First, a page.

Personally, I refuse to add Snapchat to  my social media.  Between Facebook and Instagram, I’m busy enough with my social media.  Kawanna isn’t interested in Snap Chat either.  

My wife’s blog is a more authentic blog than my own,  Because she is free from outcome and she isn’t trying to gain followers and she isn’t trying to get clients.  She does the blog because she enjoys doing it.  She is authentic.  If I were to go on Snapchat, II would not be authentic there and the content would reflect that. Periscope, which allows me to broadcast live from my photoshoots, is a platform that I love.  Kawanna says she will give it a try.

A photographer needs a niche but at the same time she needs to be diverse.  The key is to have a clear vision throughout your diversity.  You can see examples in this when you examine how a rapper establishes an aesthetic in their music videos and then they go on to endorse a product like alcohol or perfume, and the aesthetic is similar to the one in their music.  The vision is consistent.

Kawanna asks if you should take every job when you first start out.  I feel you can shoot pretty much anything to make a quick buck, but you don’t have to post it.   You can pick what you show on social media so that your audience understands exactly what it is that you do.  And if you are at the point where you still suck at photography, be glad.  You can learn to take better pictures.  It’s actually worse when your photographs are good and you still aren’t getting hired.

Kawanna says when you start off and you’re working for yourself it is stress free.  But when you are shooting for money you are thinking, “I have to figure this out.  I have to come up with a great picture.”

For any photographer though, it is crucial to live an interesting life and document that life.  Who are your friends? What are you doing in your downtime?  Do you travel?  I have had periods in my life where I was living an interesting life, but it never occurred to me to photograph the world around me. I didn’t realize it was interesting life that I was living.  Sometimes I worry that my life is sort of boring now.  I come home and watch tv with my wife many days…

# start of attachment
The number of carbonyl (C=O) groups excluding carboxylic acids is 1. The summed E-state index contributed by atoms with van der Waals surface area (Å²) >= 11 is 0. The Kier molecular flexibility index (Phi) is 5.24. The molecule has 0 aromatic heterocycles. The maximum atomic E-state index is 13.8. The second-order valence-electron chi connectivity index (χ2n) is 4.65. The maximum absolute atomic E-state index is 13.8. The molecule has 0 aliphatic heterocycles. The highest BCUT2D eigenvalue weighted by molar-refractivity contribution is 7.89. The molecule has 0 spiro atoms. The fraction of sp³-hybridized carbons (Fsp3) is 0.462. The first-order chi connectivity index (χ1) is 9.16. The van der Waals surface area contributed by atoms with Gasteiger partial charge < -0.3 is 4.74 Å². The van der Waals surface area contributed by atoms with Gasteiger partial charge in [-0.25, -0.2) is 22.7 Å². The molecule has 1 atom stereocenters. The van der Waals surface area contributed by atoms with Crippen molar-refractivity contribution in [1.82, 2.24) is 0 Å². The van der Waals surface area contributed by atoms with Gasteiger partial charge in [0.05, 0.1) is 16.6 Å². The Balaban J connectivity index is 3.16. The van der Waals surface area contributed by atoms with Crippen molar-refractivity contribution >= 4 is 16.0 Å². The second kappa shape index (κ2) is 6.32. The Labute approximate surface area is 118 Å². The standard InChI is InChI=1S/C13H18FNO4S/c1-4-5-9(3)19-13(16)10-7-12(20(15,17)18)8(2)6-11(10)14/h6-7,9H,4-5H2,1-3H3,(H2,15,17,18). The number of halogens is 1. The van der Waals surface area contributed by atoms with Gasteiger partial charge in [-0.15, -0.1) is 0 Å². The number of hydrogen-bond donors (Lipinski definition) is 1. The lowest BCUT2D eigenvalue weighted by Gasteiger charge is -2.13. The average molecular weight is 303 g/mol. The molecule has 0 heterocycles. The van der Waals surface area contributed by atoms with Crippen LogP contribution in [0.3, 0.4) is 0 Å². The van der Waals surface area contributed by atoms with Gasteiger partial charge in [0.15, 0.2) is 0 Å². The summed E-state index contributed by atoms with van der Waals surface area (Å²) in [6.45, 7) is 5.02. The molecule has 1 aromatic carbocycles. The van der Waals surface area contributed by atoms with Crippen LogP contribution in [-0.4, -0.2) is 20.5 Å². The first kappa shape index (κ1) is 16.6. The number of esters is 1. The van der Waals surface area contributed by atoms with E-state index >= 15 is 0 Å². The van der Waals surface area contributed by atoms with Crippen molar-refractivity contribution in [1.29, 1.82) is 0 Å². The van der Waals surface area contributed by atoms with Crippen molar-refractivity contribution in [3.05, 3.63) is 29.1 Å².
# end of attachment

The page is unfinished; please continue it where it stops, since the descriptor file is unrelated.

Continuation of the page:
Kawanna points out we should put Social Media on the back burner sometimes.  We should just enjoy life.  Just experience life and then come back and write about it.  Writers would often take a break from writing.  Monitoring the “likes” on Instagram can a big waste of time and it can become a compulsion.

We are quick to give credit to people who have mastered social media and get a lot of likes, but sometimes I think we should give props to people who don’t have a larger following on social media but still get out there all the time and post strong content and write strong captions.  Kawanna  enjoys following people who have good content, even if they don’t have a lot of followers.

I don’t “like” anything on Instagram.  I feel people should “like” my content however.  My images are never my lunch, it’s never a quick phone picture.  Even if the images are “bad”, they always take a lot of work to create.  It’s hours of shooting and or post processing.  I’m providing quality content and I do feel people should take the time to “like” my images.  But if I’m following someone who shoots a lot of selfies, I don’t feel the need to “like” their images.

Kawanna asks the new technology is every a concern in terms of it hurting photographers professionally.  I look at is as the world keeps changing for the better, even if it hurts some people individually.  When we changed from VHS tape rentals to downloading movies, things were better for everyone…except the few people who owned VHS rental stores.  So the changes that make it easier for regular people to create strong images may hurt me occasionally when I’m trying to sell my services, but overall the change is a beautiful thing.  And as a professional, if you have a truly unique vision, you can indeed survive today.

Recently I was bidding on a job that required 6 models.   I told the client we should cast one of the models on social media to bring attention to the project.  Since the model fee is high, we will get a lot of attention for the model search and that will be beneficial in building awareness for the brand we are shooting for.  This is an example of me embracing the new technology rather than fearing it.


Camera Work 43

Websites we love.  Ray Tamarra and Stephen Gomez join John Ricard.


Camera Work 41

Things that inspire us: "The Secret" and The Joe Rogan Podcast.  Ray Tamarra joins John Ricard.


Camera Work 39

"Branding Like a Boss" podcast host, Aaron Pierson and filmmaker Aiden Fishbein join John Ricard to discuss Branding and Marketing.